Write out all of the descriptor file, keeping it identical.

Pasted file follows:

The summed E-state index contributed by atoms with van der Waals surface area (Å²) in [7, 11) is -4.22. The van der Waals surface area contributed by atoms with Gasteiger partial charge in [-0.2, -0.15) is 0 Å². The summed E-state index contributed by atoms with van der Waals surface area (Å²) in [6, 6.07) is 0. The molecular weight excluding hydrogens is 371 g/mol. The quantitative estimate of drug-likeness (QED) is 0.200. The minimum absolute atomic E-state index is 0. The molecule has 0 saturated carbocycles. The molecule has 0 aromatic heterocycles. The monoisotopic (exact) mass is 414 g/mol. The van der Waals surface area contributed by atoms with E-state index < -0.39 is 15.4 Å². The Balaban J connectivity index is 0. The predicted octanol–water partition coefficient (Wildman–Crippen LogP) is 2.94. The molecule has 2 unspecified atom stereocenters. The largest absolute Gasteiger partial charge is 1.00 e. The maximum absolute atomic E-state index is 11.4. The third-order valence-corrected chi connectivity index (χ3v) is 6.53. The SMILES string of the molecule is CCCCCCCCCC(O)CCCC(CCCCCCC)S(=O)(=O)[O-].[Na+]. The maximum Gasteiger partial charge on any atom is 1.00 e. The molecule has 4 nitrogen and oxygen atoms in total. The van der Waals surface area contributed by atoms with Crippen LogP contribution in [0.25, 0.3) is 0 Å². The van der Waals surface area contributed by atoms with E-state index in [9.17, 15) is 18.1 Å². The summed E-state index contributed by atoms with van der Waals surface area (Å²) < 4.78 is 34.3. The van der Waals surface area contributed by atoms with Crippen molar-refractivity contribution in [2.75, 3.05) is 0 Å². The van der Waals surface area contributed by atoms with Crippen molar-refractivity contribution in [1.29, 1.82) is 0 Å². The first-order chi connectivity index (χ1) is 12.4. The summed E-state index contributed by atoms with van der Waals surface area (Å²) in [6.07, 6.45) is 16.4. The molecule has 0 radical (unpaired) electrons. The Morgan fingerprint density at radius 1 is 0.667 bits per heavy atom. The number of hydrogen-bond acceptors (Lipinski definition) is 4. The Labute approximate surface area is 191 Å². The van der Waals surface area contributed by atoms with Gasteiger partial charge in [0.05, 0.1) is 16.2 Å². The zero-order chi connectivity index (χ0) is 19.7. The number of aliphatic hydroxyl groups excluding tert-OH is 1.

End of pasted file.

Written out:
The summed E-state index contributed by atoms with van der Waals surface area (Å²) in [7, 11) is -4.22. The van der Waals surface area contributed by atoms with Gasteiger partial charge in [-0.2, -0.15) is 0 Å². The summed E-state index contributed by atoms with van der Waals surface area (Å²) in [6, 6.07) is 0. The molecular weight excluding hydrogens is 371 g/mol. The quantitative estimate of drug-likeness (QED) is 0.200. The minimum absolute atomic E-state index is 0. The molecule has 0 saturated carbocycles. The molecule has 0 aromatic heterocycles. The monoisotopic (exact) mass is 414 g/mol. The van der Waals surface area contributed by atoms with E-state index < -0.39 is 15.4 Å². The Balaban J connectivity index is 0. The predicted octanol–water partition coefficient (Wildman–Crippen LogP) is 2.94. The molecule has 2 unspecified atom stereocenters. The largest absolute Gasteiger partial charge is 1.00 e. The maximum absolute atomic E-state index is 11.4. The third-order valence-corrected chi connectivity index (χ3v) is 6.53. The SMILES string of the molecule is CCCCCCCCCC(O)CCCC(CCCCCCC)S(=O)(=O)[O-].[Na+]. The maximum Gasteiger partial charge on any atom is 1.00 e. The molecule has 4 nitrogen and oxygen atoms in total. The van der Waals surface area contributed by atoms with Crippen LogP contribution in [0.25, 0.3) is 0 Å². The van der Waals surface area contributed by atoms with E-state index in [9.17, 15) is 18.1 Å². The summed E-state index contributed by atoms with van der Waals surface area (Å²) < 4.78 is 34.3. The van der Waals surface area contributed by atoms with Crippen molar-refractivity contribution in [2.75, 3.05) is 0 Å². The van der Waals surface area contributed by atoms with Crippen molar-refractivity contribution in [1.29, 1.82) is 0 Å². The first-order chi connectivity index (χ1) is 12.4. The summed E-state index contributed by atoms with van der Waals surface area (Å²) in [6.07, 6.45) is 16.4. The molecule has 0 radical (unpaired) electrons. The Morgan fingerprint density at radius 1 is 0.667 bits per heavy atom. The number of hydrogen-bond acceptors (Lipinski definition) is 4. The Labute approximate surface area is 191 Å². The van der Waals surface area contributed by atoms with Gasteiger partial charge in [0.05, 0.1) is 16.2 Å². The zero-order chi connectivity index (χ0) is 19.7. The number of aliphatic hydroxyl groups excluding tert-OH is 1.